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Merrick v. Bedford

Supreme Court of North Carolina
May 1, 1906
54 S.E. 415 (N.C. 1906)


(Filed 22 May, 1906.)

Voluntary and Premature Nonsuit — Appeal.

Where the court had denied defendant's motion of nonsuit, made at the close of plaintiff's evidence, and held that the plaintiff was entitled to have his case submitted to the jury, but disagreed with plaintiff's counsel as to the measure of damages, a nonsuit taken by plaintiff, while the defendant was introducing evidence, was voluntary and premature, and an appeal therefrom will not lie.

ACTION by W. K. Merrick against Harrison Bedford and another, heard by W. R. Allen, J., and a jury at March Term, 1906, of BUNCOMBE. From a judgment of nonsuit, plaintiff appealed.

Locke Craig and Jones Jones for plaintiff.

Merrimon Merrimon for defendant.

The following is taken from the official record in this case: "After the conclusion of the plaintiff's evidence and before the evidence closed, the plaintiff's counsel announced that the plaintiff would take a nonsuit. Judgment of nonsuit is entered and the plaintiff is taxed with the costs. No adverse ruling to the plaintiff was made after the motion of the defendant to nonsuit was overruled, and the court held that the plaintiff was entitled to have his case submitted to the jury, but disagreed with the plaintiff's counsel as to the measure of damages. On the next day, after the jury was discharged in the case, the plaintiff gave notice of appeal in open court."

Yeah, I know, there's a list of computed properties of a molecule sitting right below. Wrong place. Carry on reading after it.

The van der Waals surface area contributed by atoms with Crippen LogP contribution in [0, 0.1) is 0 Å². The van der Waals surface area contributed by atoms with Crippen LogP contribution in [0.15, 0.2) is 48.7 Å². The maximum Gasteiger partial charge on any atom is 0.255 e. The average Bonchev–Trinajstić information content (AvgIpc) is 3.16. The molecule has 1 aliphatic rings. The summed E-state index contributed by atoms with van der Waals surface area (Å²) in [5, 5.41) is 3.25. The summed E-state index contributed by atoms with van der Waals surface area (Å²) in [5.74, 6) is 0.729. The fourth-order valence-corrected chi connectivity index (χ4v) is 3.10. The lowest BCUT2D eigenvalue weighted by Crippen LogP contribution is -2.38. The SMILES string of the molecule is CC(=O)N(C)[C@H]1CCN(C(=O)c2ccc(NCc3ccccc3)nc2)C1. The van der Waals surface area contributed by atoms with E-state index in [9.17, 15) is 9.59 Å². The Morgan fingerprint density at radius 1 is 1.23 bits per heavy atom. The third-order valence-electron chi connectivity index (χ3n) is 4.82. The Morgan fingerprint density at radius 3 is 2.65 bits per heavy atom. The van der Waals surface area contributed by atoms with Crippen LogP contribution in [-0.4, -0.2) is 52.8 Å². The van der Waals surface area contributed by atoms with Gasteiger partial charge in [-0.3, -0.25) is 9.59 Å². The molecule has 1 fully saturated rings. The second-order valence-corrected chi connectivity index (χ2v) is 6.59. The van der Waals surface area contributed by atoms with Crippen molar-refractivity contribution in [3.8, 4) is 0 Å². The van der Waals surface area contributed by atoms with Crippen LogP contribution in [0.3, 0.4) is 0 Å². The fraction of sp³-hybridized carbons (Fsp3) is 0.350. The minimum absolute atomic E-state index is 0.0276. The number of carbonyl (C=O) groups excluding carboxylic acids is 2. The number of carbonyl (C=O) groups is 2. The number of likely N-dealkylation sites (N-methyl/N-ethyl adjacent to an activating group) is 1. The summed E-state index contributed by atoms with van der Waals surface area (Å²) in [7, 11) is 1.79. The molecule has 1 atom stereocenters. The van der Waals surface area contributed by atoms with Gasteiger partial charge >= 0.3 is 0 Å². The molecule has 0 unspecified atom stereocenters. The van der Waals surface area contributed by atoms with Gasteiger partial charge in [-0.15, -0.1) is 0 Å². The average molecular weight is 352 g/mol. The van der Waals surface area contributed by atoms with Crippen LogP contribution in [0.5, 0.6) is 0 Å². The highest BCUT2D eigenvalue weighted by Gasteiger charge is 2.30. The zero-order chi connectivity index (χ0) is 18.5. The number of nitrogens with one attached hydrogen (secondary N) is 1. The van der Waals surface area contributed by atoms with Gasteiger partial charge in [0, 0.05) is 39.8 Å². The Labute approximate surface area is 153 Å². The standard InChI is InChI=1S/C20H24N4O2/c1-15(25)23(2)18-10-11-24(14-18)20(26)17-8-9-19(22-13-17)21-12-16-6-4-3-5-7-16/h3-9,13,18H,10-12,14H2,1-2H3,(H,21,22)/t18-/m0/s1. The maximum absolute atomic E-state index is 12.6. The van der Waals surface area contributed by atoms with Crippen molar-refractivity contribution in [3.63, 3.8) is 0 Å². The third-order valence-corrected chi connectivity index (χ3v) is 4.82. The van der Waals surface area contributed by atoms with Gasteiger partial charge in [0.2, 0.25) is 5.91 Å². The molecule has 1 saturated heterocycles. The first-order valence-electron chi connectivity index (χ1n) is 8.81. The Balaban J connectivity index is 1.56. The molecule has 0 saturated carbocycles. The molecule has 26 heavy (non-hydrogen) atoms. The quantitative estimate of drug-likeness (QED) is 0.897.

It appears also in the record that at the close of the plaintiff's evidence the defendant had moved to nonsuit the plaintiff, which motion was denied. The defendant was engaged in introducing evidence, and had not concluded, when the plaintiff took the nonsuit. At (505) the time the nonsuit was taken, no reasons were given, and the plaintiff did not state that it was taken in consequence of any adverse ruling.

We think, furthermore, that according to the plaintiff's brief and argument, the adverse ruling complained of related solely to the issue of damages and not to the cause of action, upon the establishment of which the right to recover damages depends. Under the ruling, the plaintiff would have recovered some damages, much more than nominal. Under the decisions of this Court the plaintiff should have continued the trial, and by noting exceptions properly, he would have been able to have this Court review every ruling made in the court below. We think the nonsuit was voluntary, premature, improvidently taken, and that under our decisions an appeal from a nonsuit under such circumstances will not lie. Hayes v. R. R., 140 N.C. 131; Tiddy v. Harris, 101 N.C. 591.

In the latter case, Chief Justice Smith, a lawyer and judge of long experience under both systems of practice, states the ruling governing the right to appeal when a nonsuit is taken, as follows: "The practice has long prevailed that, when the proofs are all in and the judge intimates an opinion that under the old practice the plaintiff cannot recover, or under the new fails to establish the issues necessary to his having judgment, he may suffer a nonsuit, and by appeal have the correctness of the ruling reviewed." This rule, which has long prevailed, has been approved recently by this Court in Hayes v. R. R., supra, and Midgett v. Mfg. Co., 140 N.C. 361. To the same effect are Gregory v. Forbes, 94 N.C. 221, and Crawley v. Woodfin, 78 N.C. 4.